The journalist Christopher Hitchens has abandoned his role as a leading activist-scribe-provocateur of the radical Left, but here and there he shows that he has held fast to his radical aversion to Zionism. In a column last year on the 60th anniversary of the Jewish state, he confided that it is only the “degeneration of Palestinian Arab nationalism into the theocratic and thanatocratic hell of Hamas and Islamic Jihad” that “forces non-Zionists like me to ask whether, in spite of everything, Israel should be defended as if it were a part of the democratic West.” (The Israelis, as he sees it, have not “returned a completely convincing answer.”)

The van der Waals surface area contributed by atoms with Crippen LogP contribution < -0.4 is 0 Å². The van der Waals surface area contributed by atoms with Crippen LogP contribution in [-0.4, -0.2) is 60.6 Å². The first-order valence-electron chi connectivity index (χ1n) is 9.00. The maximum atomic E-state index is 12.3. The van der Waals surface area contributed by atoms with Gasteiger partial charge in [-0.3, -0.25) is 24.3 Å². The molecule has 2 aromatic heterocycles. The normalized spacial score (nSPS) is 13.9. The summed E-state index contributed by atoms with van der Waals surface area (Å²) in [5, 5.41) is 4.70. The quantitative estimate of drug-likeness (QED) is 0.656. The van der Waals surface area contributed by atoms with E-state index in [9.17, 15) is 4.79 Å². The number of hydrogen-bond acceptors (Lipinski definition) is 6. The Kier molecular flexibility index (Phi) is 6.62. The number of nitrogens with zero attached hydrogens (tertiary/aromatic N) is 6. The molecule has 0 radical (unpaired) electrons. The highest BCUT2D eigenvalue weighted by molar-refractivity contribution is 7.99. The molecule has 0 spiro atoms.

Now, in a preemptive review in the December Atlantic of Michael Scammell’s forthcoming biography of the novelist, essayist, and polemicist Arthur Koestler (1905-1983), Hitchens butchers the record by projecting his own Israel-related hostilities onto his subject.

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